15 thoughts on “Obama’s State of the Union and catabolic collapse”

  1. Blast and double blast! πŸ˜‰
    Believe it or not, I am slam in the middle of putting up my collection of random ramblings on the same topic and replying to some comments! Took the wind right off my sails there, Guv! πŸ˜›

    Oh, and I agree about

    1. Chasing momentum is like holding on to a tiger’s tail, the ride may be exhilarating, but eventually bad for your overall health! πŸ˜€

    2. Your overall sumary of Lloyd and his ilk, and that “Lloyd being a jerk”(*) comment totally; I would have used a much stronger word, but as the missue likes to point out ours are a collection of PG-13 blogs, so well done on minding the language there.
    (*) Couple of my friends living abroad got their teeth kicked bably due to the Goldman Sachs debacle!


  2. Oh, and speaking of catabolic collapse, said John Michael Greer believes the onset of catabolic collapse of the USA started way back in the 70s itself.

    And if doomsdayers (Peak oilers, Limits to growth, death-to-GDP, global warming) all agree on something it is that 2030 would be the bugle call of this collapse. You may have alreafy come across this PDF for sure, the graphs in the end tell a chilling story.

    I wonder if we will live to see the times when Internet and TV will only “telecast/transmit” in the evenings from 5PM-9PM…. Wait a minute… I think that would be an cracking good idea :-D!


  3. @Surio – I started this post thinking I’d go in the catabolic collapse direction, then Obama went and pinched my jobs post, so I figured he needed taking to task on that. Just kidding πŸ™‚ I’m glad that a pretty serious politician has named the Beast in the open – that people can’t do what most folk want to do – meet up, raise kids, have a good time, feel the roof over their head is safe, without being unusually talented and/or working themselves into the ground. He’s done a great service by identifying this issue, hopefully ordinary Americans will think “uh huh, and how did we get so it’s like this, do we like it, and if not, what can we do differently”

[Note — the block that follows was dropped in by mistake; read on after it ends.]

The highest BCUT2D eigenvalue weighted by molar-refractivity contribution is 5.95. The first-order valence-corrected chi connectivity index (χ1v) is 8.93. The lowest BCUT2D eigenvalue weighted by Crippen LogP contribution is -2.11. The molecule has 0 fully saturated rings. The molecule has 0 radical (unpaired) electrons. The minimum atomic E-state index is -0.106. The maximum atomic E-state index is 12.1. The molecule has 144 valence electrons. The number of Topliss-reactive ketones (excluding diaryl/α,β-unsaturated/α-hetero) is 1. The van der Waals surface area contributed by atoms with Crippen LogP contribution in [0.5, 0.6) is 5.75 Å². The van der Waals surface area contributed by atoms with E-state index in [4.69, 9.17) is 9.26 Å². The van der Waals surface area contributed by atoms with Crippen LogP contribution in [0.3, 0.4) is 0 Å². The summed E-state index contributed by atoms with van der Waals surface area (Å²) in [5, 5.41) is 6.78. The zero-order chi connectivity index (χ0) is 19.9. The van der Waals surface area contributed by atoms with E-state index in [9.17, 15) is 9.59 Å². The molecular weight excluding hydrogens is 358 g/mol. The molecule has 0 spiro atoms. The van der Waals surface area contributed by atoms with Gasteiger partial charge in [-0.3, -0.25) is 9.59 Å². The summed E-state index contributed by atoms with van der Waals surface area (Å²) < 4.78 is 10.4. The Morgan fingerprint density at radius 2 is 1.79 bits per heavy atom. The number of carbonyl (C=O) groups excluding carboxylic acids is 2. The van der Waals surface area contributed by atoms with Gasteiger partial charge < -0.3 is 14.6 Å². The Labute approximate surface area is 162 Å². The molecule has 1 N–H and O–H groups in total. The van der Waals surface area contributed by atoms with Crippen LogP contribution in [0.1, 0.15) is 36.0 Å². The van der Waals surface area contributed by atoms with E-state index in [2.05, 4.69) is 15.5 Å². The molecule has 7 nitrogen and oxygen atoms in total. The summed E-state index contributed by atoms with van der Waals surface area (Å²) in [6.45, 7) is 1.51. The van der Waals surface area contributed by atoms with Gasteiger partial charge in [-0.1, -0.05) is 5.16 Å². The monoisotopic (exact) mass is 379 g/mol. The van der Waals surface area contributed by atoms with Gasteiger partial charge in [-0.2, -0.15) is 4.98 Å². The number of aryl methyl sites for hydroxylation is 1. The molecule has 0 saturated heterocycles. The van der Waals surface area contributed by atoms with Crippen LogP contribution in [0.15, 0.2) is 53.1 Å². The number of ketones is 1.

Chasing momentum, yeah, I learned that the hard way in the dotcom boom/bust, trashing just enough money that I sat up and noticed but not enough to wreck my future. There are some lessons many people have to learn the hard way, and I was one of them. I thought that Warren Buffett geezer was full f it, whaddya mean “when you buy shares you’re buying a company”. Just chase the numbers on the screen, dude πŸ˜‰ Great education that was cheap at the price, thought it’s why I don’t trust the finiancial system under some circumstances…

    I am (just) old enough to remember when TV did not broadcast programmes in the day πŸ˜‰ Should that sort of time come to pass, I imagine we will lose the Internet altogether, all those power-hungry bits of networking kit to keep running…


  4. Yes indeed, globalisation will inevitably tend to reverse horizontal (geographical) disparities of wealth, and perhaps (from a high altitude) that is no bad thing, but superior innovation in rich societies might tend to counteract this to some extent.

    Vertical disparities and rising GINI coefficients cause discontent, but don’t seem well correlated with economic progress in the long term, possibly because of the elevated risk of revolution. The US GINI has remained remarkably stable over 80 years.

    In some ways, we had an unusual sweet spot in the 60s, 70s and 80s, but these things don’t happen very often, methinks.

    As for leisure, a lot of people have more than they want; not at Foxconn, though.


  5. The seventies and the first oil shock changed the world you talk about. It was all downhill from there. Inflation and unemployment changed everything else. I saw it coming again when The Economist featured on its front-cover the phrase, Back to the Seventies. It’s funny, because most of the problems today were predicted back then, as were the solutions, but nobody paid any attention to them.Anyway, I decided to get out of North America before the sh*t hit the fan again. I knew this Big Recession ( Depression ) was on the way, so got out 3 years early. I thought it would come faster than it did. I thank God every day I made that decision.


  6. @SG This chap seems to assert that the US GINI index has been increasing from 40 to 47 from 1967 to 2001 (the end of his data). I don’t know how significant that is in practice, but the assertion is that the trend will rub out the middle class in time.

    > As for leisure, a lot of people have more than they want

    I think it’s that they don’t have enough money πŸ˜‰ We seem to be trending to a world where the work and the money are both less evenly distributed than they were.

    @g getting out of the US ahead of an oil shock sounds like a good move to me. However, I’m not sure I can think of anywhere that has taken Limits to Growth to heart as a guidance for policy!